The Demand for Money on the Basis of its Functions!

The basic point about the demand for money is that individuals are interested in the purchasing power of their money holdings — the value of their cash balances in terms of the goods the cash will buy.

So money demand increases in proportion to the increase in the price level, given the constancy of the real variables such as the interest rate, real income and real wealth.

An individual is assumed to be free from money illusion if a change in the level of prices, holding all real variables constant, leaves real behaviour, including real money demand, unchanged. By contrast, an individual whose real behaviour is affected by a change in the price level, all real variables remaining unchanged, is said to suffer from money illusion.

The demand for money is important in determining the effectiveness of fiscal policy in changing the level of income. Changes in fiscal variables, such as tax rates or government spending, affect the level of income if the demand for money changes when the interest rate changes — if the demand for money is interest-elastic.

If the demand for money is totally interest-inelastic — if it does not react at all to changes in the interest rate — increases in government spending totally crowd out private spending and leave the level of income unaffected. The demand should increase as the level of real income rises and decrease as the nominal interest rate rises.

The concept of demand for money originates from the Cambridge version of the quantity theory of money. According to this theory the demand for money is essentially one of real balances (M/P)d and is proportional to income. It is presented as (M/P)d = kY

where k is the fraction or proportion of income (Y) which people desire to hold in the form of real balance. The Cambridge economists used the concept of demand for money to show the link between money and prices.

Keynes, however, extended the concept of demand for money and considered a more general and realistic money demand function that assumes the demand for real money balances to depend on both the income and the rate of interest:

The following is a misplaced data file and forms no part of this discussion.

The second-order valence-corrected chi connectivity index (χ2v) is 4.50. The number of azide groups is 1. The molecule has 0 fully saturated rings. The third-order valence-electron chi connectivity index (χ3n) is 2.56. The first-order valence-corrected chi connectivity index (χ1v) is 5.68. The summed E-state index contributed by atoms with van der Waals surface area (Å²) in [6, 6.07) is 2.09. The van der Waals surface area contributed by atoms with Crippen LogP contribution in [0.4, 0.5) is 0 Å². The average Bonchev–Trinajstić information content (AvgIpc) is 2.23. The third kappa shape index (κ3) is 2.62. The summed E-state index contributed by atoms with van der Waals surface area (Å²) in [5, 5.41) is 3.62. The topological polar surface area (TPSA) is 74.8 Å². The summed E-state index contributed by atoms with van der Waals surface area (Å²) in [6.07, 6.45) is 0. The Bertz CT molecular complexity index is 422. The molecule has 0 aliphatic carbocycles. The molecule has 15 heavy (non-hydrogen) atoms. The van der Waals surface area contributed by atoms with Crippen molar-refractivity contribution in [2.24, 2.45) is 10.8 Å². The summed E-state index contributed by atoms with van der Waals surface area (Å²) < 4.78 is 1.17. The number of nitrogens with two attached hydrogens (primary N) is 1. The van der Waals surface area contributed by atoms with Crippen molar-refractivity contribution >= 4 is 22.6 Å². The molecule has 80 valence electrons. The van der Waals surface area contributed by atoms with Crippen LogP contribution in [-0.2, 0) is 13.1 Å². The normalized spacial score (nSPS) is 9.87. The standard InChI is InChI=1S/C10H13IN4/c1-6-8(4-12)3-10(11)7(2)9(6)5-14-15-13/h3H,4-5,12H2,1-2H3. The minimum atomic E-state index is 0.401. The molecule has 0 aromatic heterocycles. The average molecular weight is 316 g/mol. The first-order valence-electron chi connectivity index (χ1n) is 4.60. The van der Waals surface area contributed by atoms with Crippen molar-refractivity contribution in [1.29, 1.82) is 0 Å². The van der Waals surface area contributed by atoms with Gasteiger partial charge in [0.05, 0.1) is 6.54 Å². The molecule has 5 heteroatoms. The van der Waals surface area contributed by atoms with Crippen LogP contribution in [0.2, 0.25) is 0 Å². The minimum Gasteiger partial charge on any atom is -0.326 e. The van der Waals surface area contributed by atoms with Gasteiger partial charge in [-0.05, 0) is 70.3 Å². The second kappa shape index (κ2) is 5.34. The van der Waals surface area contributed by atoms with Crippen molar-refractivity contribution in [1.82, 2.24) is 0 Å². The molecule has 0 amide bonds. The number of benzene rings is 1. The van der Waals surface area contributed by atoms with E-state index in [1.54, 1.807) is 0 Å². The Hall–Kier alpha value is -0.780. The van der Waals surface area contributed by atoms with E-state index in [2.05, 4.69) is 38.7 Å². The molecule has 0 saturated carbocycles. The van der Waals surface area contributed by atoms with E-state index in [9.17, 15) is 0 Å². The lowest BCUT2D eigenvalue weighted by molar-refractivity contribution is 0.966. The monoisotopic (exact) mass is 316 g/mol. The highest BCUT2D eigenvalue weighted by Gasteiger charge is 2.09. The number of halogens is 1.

(M/P)d = f(Y, i),

where i is the nominal interest rate.

The link between money and interest rate was also shown by the IS-LM model developed in Chapter 9. It may be recalled that the shape of the LM curve depends on interest elasticity of demand for money. Keynes distinguished among three motives in people’s demand for money — a transaction motive, a precautionary motive, and a speculative motive.

The post- Keynesian economists have refined these categories and Keynes’ classification scheme has been revised somewhat. In particular, W. J. Baumol and James Tobin have said much more about the determinants of the demand for money than Keynes and the classicists. Milton Friedman has also restated the quantity theory of money.

A related point may also be noted at the outset. We know that money performs three main functions: it is a unit of account, a store of value, and a medium of exchange. The first function — money as an unit of account — does not generate any demand for money, because one can quote prices in money (in rupee or dollar) without holding it.

By contrast, money can serve its two other functions only if people hold it. Alternatively stated, theories of demand for money emphasise the role of money either as a store of value or as a medium of exchange. See Fig. 19.1 which is self-explanatory.

To start with we discuss the Keynesian theory of demand for money. It has subsequently been extended in two other directions, to which we turn later.

The classical economists were concerned with transactions demand for money because, to them, money was just a medium of exchange. According to the Cambridge version of the quantity theory of money the demand for money is expressed as

Md = kPY … (1)

In this equation money demand is proportional to nominal income (the price level, P, times real income, Y). In equilibrium situations the proportion of income held in the form of money (k) was assumed to remain fairly stable.

Alternatively, the Fisher version of the quantity theory of money is written as MV = PY … (2)